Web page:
In draft clauses for Finance Bill 2019-20, the government has confirmed that changes to the off-payroll working rules for the private sector will go ahead from April 2020.
The rules, based on the changes in the public sector in April 2017, will make all engagers (other than those in the private sector considered ‘small’) responsible for determining whether the IR35 rules apply to the contractors they hire and ensuring the necessary PAYE tax and National Insurance contributions (NICs) are paid.
In light of HM Revenue & Customs’ (HMRC’s) earlier statements on the estimated levels of tax lost through non-compliance under the existing legislation, it is not surprising that extensive lobbying for these changes to be delayed held little sway. Businesses – both contractors and those engaging them – now have a tight timescale to make sure that they are prepared for the changes.
The draft legislation also includes provisions to ensure that all parties in the labour supply chain are aware of the engager’s decision and the reasons for that decision, and will introduce a statutory (albeit incomplete) engager-led status disagreement process.
Scope of the reforms
The intermediaries legislation, more commonly known as IR35, was intended to prevent businesses and individuals avoiding the increased tax and NIC costs associated with employment by interposing an intermediary – generally a personal service company (PSC) – between an individual and the business they work for. The legislation is not intended to catch genuine self-employment, but the government has long been concerned that contractors are incorrectly categorising engagements as falling outside the IR35 rules, leading to a potentially substantial loss of tax and NIC.
Since April 2017, public sector bodies (as the ‘engager’) have been responsible for determining whether IR35 applies to an engagement. Where a contract is deemed to fall into IR35, the public sector body is responsible for deducting tax and NICs from payments to the contractor, unless there are other entities in the supply chain (in which case, in broad terms, the responsibility to make the deductions falls on the body making the payment to the PSC – known as the ‘fee payer’). For private sector contracts, the obligation to determine whether any contract falls within IR35 – and if so to make the necessary deductions – will, like in the public sector, fall on the engager for all payments from April 2020 (even where the contract was in place prior to this date) unless the engager meets the definition of a small business.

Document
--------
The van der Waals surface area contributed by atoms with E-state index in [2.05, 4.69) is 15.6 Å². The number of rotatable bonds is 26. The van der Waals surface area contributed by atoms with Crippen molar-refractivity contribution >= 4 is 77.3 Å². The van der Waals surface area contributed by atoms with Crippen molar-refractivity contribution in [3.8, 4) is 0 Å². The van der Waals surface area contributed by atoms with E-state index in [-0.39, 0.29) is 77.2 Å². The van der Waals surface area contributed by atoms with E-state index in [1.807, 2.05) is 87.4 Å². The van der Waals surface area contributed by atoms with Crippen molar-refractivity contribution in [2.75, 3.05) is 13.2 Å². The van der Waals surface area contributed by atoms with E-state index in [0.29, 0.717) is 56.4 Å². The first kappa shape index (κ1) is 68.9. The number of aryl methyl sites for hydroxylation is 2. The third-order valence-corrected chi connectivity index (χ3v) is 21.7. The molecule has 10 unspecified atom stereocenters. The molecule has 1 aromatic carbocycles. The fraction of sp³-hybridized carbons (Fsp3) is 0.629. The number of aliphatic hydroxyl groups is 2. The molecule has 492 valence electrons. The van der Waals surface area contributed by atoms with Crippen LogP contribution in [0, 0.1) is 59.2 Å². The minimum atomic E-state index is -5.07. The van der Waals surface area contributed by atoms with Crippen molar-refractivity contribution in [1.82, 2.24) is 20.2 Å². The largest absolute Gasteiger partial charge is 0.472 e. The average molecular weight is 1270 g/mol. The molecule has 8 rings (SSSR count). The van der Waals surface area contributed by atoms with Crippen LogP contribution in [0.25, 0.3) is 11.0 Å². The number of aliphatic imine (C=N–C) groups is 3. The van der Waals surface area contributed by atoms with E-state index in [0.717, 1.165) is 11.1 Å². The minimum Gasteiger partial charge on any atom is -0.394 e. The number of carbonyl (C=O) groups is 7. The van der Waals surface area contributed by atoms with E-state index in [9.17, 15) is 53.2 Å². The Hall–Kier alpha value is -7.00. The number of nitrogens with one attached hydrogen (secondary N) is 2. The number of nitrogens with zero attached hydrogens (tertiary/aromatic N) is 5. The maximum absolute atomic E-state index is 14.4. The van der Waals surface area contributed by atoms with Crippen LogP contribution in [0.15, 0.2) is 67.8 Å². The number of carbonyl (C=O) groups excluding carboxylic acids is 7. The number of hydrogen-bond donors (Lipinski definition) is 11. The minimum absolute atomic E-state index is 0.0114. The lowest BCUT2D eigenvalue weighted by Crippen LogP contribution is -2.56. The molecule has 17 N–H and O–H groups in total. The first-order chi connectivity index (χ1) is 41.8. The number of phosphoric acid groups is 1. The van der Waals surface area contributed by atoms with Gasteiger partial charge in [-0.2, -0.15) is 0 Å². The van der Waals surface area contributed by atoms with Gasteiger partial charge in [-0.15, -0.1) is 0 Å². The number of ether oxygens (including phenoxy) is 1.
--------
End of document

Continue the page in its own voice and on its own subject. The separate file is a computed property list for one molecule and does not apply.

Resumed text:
Where the engager meets the definition of a small business they will be exempt from the reforms, and where a contractor engages with a small business via their PSC, the PSC will retain responsibility for determining whether IR35 applies.
Defining small businesses
The existing Companies Act definitions will be used to determine whether a business is small for the purposes of this legislation. The test currently requires a company to satisfy two of the following three conditions:
- An annual turnover of not more than £10.2 million;
- A balance sheet of not more than £5.1 million; and
- Not more than 50 employees.
Of course, it is not only incorporated businesses which engage contractors, and the draft legislation has determined that the turnover test only will apply in determining whether non-incorporated businesses as considered small.
There are also specific rules for joint ventures and groups of companies (the small definition only applies if all parties meet the definition).
A business will need to assess whether it is ‘small’ at (or prior to) the beginning of each tax year. Responses to the consultation highlighted that it would be difficult for many businesses, particularly those with accounting dates close to the start of the tax year, to know if they met these tests for their previous accounting period in good time. Instead, the draft legislation confirms that companies will test against the last finalised set of accounts – that is, they will have at least nine months from their accounting year end to determine whether they are small for the coming tax year. The same nine-month period will apply to partnerships. Sole traders, however, will need to look at their turnover for the previous calendar year.
Changes to the current public sector rules
The consultation proposes a number of changes to the off-payrolling rules as they currently operate for the public sector, aimed at addressing some of the practical issues which have arisen.